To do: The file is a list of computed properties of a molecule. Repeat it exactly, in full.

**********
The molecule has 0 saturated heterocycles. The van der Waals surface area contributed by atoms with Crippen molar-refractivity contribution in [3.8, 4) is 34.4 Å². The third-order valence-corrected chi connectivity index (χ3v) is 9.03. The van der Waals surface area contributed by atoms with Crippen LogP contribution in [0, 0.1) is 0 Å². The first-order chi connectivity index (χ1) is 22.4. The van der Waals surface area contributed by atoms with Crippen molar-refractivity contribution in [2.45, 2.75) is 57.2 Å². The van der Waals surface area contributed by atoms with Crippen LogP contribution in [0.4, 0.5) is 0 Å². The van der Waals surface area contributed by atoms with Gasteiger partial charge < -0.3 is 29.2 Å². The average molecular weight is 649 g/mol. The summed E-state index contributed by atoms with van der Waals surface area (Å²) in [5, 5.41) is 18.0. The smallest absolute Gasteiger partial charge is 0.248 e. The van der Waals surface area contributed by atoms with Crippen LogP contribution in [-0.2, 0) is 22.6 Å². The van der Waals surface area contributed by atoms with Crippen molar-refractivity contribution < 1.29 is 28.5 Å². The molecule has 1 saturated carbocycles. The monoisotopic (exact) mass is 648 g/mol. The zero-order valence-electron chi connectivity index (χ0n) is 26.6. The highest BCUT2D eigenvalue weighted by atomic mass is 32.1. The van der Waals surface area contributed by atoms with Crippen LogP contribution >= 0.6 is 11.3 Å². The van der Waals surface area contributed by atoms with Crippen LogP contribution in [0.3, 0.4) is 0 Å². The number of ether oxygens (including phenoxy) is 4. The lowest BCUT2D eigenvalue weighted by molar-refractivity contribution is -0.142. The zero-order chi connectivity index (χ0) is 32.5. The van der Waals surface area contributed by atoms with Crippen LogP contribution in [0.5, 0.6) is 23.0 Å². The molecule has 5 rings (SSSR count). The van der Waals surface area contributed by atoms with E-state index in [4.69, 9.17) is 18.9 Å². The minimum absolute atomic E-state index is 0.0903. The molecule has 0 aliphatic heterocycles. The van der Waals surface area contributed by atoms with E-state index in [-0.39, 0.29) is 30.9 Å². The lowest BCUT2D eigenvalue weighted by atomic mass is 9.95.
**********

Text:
The molecule has 0 saturated heterocycles. The van der Waals surface area contributed by atoms with Crippen molar-refractivity contribution in [3.8, 4) is 34.4 Å². The third-order valence-corrected chi connectivity index (χ3v) is 9.03. The van der Waals surface area contributed by atoms with Crippen LogP contribution in [0, 0.1) is 0 Å². The first-order chi connectivity index (χ1) is 22.4. The van der Waals surface area contributed by atoms with Crippen molar-refractivity contribution in [2.45, 2.75) is 57.2 Å². The van der Waals surface area contributed by atoms with Crippen LogP contribution in [0.4, 0.5) is 0 Å². The van der Waals surface area contributed by atoms with Gasteiger partial charge < -0.3 is 29.2 Å². The average molecular weight is 649 g/mol. The summed E-state index contributed by atoms with van der Waals surface area (Å²) in [5, 5.41) is 18.0. The smallest absolute Gasteiger partial charge is 0.248 e. The van der Waals surface area contributed by atoms with Crippen LogP contribution in [-0.2, 0) is 22.6 Å². The van der Waals surface area contributed by atoms with Crippen molar-refractivity contribution < 1.29 is 28.5 Å². The molecule has 1 saturated carbocycles. The monoisotopic (exact) mass is 648 g/mol. The zero-order valence-electron chi connectivity index (χ0n) is 26.6. The highest BCUT2D eigenvalue weighted by atomic mass is 32.1. The van der Waals surface area contributed by atoms with Crippen LogP contribution >= 0.6 is 11.3 Å². The van der Waals surface area contributed by atoms with Crippen LogP contribution in [0.3, 0.4) is 0 Å². The number of ether oxygens (including phenoxy) is 4. The lowest BCUT2D eigenvalue weighted by molar-refractivity contribution is -0.142. The zero-order chi connectivity index (χ0) is 32.5. The van der Waals surface area contributed by atoms with Crippen LogP contribution in [0.5, 0.6) is 23.0 Å². The molecule has 5 rings (SSSR count). The van der Waals surface area contributed by atoms with E-state index in [4.69, 9.17) is 18.9 Å². The minimum absolute atomic E-state index is 0.0903. The molecule has 0 aliphatic heterocycles. The van der Waals surface area contributed by atoms with E-state index in [-0.39, 0.29) is 30.9 Å². The lowest BCUT2D eigenvalue weighted by atomic mass is 9.95.